If you've read Luke 10:38-42, then you know the story. Martha worries about serving, Mary lounges at the Lord's feet. Martha is anxious and seeking for Christ's validation. Mary is carefree and hanging on Christ's every word. No, I'm not a biblical scholar.... thank you for asking! :)
The interesting thing to me though (but that I never read in all these Christian blogs and analyses of Martha/Mary) when people are referencing this story is this: the good of Martha. We focus on what we perceive are Martha's shortcomings or what we perceive are her missteps. And more often, I think we see her as the woman who doesn't find favor with the Lord in those verses. Don't be like Martha is the mantra we're all taught. But by comparing Martha to Mary.... we really don't afford Martha her dignity. As women - and humans - we don't get the luxury of comparison without the consequence of being sinful. We are not all just compilations of our sins... there is dignity imparted onto our souls by God Himself and it is greater than our missteps, failings, and sins. Put more simply, our job isn't to judge Mary or Martha, but that role is left open only to Christ's bailiwick. And what does He do when the opportunity to judge and compare is upon Him? He does neither.
I feel like infertility has taught me a lot about Martha. Infertility taught me to eagerly welcome Christ... just like Martha. Infertility reminds me of all the worries and anxieties that I possess.... much like Martha. And maybe most poignantly, the path to and through infertility reminds me of the intense feeling that I've been denied by Christ. But that isn't really what Christ did, is it?
Martha served Christ...freely, enthusiastically, and seeking favor. Even when what seemed most important to her was not granted, I believe Christ's exact words in that passage afford her dignity more than they point to someone else being more virtuous. His careful words address her worry directly as a balm and He focuses on what she needs in light of what she wants. We should all be thankful for that kind of attention, right? Notice that Christ's words don't actually offer a comparison of the sisters. It's a powerful passage to reflect on, if you look at it from that vantage point and reread His actual words carefully. He certainly could have compared them, but look at what He did instead.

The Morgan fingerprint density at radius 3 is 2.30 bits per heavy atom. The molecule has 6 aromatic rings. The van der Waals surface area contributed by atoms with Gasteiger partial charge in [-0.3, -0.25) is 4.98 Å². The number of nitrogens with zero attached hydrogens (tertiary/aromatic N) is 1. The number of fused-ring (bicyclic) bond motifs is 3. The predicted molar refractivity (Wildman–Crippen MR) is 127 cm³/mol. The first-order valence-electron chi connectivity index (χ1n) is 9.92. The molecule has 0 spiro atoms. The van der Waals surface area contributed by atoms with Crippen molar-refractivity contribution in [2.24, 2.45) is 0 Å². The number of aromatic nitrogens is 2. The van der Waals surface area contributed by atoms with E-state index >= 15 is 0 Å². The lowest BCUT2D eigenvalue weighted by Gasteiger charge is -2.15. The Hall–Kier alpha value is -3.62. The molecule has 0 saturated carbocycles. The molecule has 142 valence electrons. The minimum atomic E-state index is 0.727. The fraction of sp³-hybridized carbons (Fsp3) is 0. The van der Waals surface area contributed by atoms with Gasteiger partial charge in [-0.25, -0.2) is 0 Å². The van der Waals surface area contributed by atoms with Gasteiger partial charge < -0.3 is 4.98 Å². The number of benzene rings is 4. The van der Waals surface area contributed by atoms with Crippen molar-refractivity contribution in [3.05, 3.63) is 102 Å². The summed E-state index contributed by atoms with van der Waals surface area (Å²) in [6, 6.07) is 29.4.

Let me never judge anyone who enthusiastically seeks to serve the Lord for any reason. Let me focus more on what Christ says to me alone. And if I feel denied in my request when I feel unfairly left alone to carry what I see as the heavier burden, let me remember the tenderness with which Christ will speak to me if I seek His Will. I get there by recognizing the good of Martha, not by comparing her to anyone. And maybe there is something to that cartoon I drew a couple years ago after all....